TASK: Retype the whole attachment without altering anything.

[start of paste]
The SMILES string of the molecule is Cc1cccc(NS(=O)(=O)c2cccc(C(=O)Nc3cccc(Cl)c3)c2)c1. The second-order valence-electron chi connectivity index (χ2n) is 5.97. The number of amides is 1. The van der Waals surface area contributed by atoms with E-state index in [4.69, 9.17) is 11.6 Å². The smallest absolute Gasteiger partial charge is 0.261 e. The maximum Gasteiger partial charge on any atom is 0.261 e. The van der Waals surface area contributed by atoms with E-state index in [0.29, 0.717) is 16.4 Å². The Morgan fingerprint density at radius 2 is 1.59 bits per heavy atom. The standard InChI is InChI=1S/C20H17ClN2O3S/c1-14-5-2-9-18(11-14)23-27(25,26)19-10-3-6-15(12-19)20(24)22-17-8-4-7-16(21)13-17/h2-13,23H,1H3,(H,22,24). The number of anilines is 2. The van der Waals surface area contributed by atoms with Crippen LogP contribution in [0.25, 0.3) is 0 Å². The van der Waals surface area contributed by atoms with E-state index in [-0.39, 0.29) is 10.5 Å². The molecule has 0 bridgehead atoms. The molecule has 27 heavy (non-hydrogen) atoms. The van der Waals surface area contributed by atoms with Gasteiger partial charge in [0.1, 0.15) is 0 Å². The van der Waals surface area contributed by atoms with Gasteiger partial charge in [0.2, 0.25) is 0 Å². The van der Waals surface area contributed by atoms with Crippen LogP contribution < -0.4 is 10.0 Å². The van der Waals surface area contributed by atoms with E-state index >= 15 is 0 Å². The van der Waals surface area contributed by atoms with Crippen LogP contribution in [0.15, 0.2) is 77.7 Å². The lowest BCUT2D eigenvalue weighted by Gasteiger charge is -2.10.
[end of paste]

The SMILES string of the molecule is Cc1cccc(NS(=O)(=O)c2cccc(C(=O)Nc3cccc(Cl)c3)c2)c1. The second-order valence-electron chi connectivity index (χ2n) is 5.97. The number of amides is 1. The van der Waals surface area contributed by atoms with E-state index in [4.69, 9.17) is 11.6 Å². The smallest absolute Gasteiger partial charge is 0.261 e. The maximum Gasteiger partial charge on any atom is 0.261 e. The van der Waals surface area contributed by atoms with E-state index in [0.29, 0.717) is 16.4 Å². The Morgan fingerprint density at radius 2 is 1.59 bits per heavy atom. The standard InChI is InChI=1S/C20H17ClN2O3S/c1-14-5-2-9-18(11-14)23-27(25,26)19-10-3-6-15(12-19)20(24)22-17-8-4-7-16(21)13-17/h2-13,23H,1H3,(H,22,24). The number of anilines is 2. The van der Waals surface area contributed by atoms with Crippen LogP contribution in [0.25, 0.3) is 0 Å². The van der Waals surface area contributed by atoms with E-state index in [-0.39, 0.29) is 10.5 Å². The molecule has 0 bridgehead atoms. The molecule has 27 heavy (non-hydrogen) atoms. The van der Waals surface area contributed by atoms with Gasteiger partial charge in [0.1, 0.15) is 0 Å². The van der Waals surface area contributed by atoms with Gasteiger partial charge in [0.2, 0.25) is 0 Å². The van der Waals surface area contributed by atoms with Crippen LogP contribution < -0.4 is 10.0 Å². The van der Waals surface area contributed by atoms with E-state index >= 15 is 0 Å². The van der Waals surface area contributed by atoms with Crippen LogP contribution in [0.15, 0.2) is 77.7 Å². The lowest BCUT2D eigenvalue weighted by Gasteiger charge is -2.10.